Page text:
This follows the announcement that the governing African National Congress (ANC) is considering introducing a regime of prescribed assets.
The IRR has warned that expropriation without compensation (EWC) will be about more than just land, and extend to other forms of property, too. Introducing a policy of prescribed assets to compel pension fund and other asset managers to invest in certain companies or certain sectors will be EWC under another name. Being forced to invest in government-prescribed assets will mean the pensions of South Africans will be worth less when they retire, or they will have to work longer to retire comfortably.
The IRR invites members of the public to #TellTito to not look to the pensions and savings of South Africans to help fund the government.
The only reason the government is looking at implementing a policy of prescribed assets is the very high and unsustainable levels of government spending, especially since 2009. South Africa’s budget deficit continues to rise, and the debt-to-GDP ratio is the highest it has ever been in modern South Africa.
The government need not look to the pensions of ordinary South Africans to get it out of this hole. State-owned entities (SOEs) need to be sold, the government wage bill needs to be brought under control, and the government needs to create an environment which encourages investment, both foreign and domestic. This is the only way for South Africa’s economy to grow at six percent, the minimum needed to sustainably beat poverty and unemployment.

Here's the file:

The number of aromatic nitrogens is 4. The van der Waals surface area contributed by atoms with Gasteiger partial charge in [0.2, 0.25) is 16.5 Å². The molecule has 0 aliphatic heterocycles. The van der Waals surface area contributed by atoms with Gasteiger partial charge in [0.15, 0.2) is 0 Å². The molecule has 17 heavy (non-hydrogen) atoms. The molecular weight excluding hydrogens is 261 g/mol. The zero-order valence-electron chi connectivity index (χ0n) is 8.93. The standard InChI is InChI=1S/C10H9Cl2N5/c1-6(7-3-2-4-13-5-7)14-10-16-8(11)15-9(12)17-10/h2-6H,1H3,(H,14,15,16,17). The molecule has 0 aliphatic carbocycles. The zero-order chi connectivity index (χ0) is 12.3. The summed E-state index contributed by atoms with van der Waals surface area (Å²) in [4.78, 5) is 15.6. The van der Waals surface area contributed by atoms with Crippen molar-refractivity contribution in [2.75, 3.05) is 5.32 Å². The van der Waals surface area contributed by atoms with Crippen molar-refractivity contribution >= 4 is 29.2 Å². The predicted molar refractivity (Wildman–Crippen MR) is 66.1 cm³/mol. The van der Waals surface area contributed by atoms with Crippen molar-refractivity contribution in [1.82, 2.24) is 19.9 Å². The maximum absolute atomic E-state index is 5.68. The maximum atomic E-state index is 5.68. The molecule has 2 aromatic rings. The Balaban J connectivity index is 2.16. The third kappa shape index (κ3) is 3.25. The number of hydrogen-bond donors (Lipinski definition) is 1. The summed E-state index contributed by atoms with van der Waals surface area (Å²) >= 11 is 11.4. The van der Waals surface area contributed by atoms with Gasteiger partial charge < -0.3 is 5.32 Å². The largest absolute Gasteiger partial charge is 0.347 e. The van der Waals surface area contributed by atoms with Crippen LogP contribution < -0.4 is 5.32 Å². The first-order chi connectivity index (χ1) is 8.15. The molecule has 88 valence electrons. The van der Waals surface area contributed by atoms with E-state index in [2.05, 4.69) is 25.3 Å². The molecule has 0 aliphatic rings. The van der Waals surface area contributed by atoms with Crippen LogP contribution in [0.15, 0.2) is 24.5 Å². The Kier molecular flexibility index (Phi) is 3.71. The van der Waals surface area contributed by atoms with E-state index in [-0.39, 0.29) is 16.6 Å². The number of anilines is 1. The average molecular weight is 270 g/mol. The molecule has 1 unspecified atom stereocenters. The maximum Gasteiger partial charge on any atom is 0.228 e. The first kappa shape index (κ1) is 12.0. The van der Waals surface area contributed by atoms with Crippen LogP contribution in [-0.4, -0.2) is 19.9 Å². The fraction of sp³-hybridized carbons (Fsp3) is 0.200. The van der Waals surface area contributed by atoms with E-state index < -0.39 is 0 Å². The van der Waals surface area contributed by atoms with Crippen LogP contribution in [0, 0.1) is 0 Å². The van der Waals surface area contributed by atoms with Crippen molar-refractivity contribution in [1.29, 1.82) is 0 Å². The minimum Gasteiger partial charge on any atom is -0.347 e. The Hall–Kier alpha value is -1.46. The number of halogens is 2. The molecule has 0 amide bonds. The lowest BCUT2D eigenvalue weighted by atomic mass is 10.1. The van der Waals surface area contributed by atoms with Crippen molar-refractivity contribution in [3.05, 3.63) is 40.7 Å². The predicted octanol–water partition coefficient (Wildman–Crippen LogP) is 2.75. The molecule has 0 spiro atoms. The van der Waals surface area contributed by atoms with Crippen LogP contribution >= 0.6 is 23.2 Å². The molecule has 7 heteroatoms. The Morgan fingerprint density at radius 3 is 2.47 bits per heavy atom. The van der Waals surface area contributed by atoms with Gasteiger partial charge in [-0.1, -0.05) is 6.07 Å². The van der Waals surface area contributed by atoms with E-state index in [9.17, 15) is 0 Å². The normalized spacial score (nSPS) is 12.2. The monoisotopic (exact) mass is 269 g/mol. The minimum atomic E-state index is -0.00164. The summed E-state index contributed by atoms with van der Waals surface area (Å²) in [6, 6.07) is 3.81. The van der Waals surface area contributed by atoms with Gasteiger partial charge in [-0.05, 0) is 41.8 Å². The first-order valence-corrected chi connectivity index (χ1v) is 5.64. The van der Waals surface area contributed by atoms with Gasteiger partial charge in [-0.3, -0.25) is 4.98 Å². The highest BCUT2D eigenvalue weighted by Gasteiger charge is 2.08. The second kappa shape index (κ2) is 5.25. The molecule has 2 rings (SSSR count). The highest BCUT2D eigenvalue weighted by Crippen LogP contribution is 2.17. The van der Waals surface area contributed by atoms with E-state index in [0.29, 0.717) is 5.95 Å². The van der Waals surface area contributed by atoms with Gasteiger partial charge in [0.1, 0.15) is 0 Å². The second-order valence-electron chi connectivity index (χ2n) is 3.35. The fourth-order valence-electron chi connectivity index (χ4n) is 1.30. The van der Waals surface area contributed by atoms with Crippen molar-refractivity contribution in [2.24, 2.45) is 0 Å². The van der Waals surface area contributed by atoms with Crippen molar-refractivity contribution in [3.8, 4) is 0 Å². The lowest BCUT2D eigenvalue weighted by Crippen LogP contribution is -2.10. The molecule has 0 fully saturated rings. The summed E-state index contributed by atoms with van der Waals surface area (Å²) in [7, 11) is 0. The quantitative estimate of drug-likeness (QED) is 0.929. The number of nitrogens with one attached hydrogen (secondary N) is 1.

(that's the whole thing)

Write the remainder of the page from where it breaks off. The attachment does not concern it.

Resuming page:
In addition, an economy growing at that rate would see the country’s tax take rise (with a bigger pool of taxpayers), increasing government revenue. This in turn would enable the government to spend where it should – building schools, clinics, and roads in underserviced areas, for example, rather than servicing debt, or bailing out SOEs that only haemorrhage money.
Take a stand with the IRR and #TellTito to leave your pension alone, and rather concentrate on getting South Africa’s economy growing.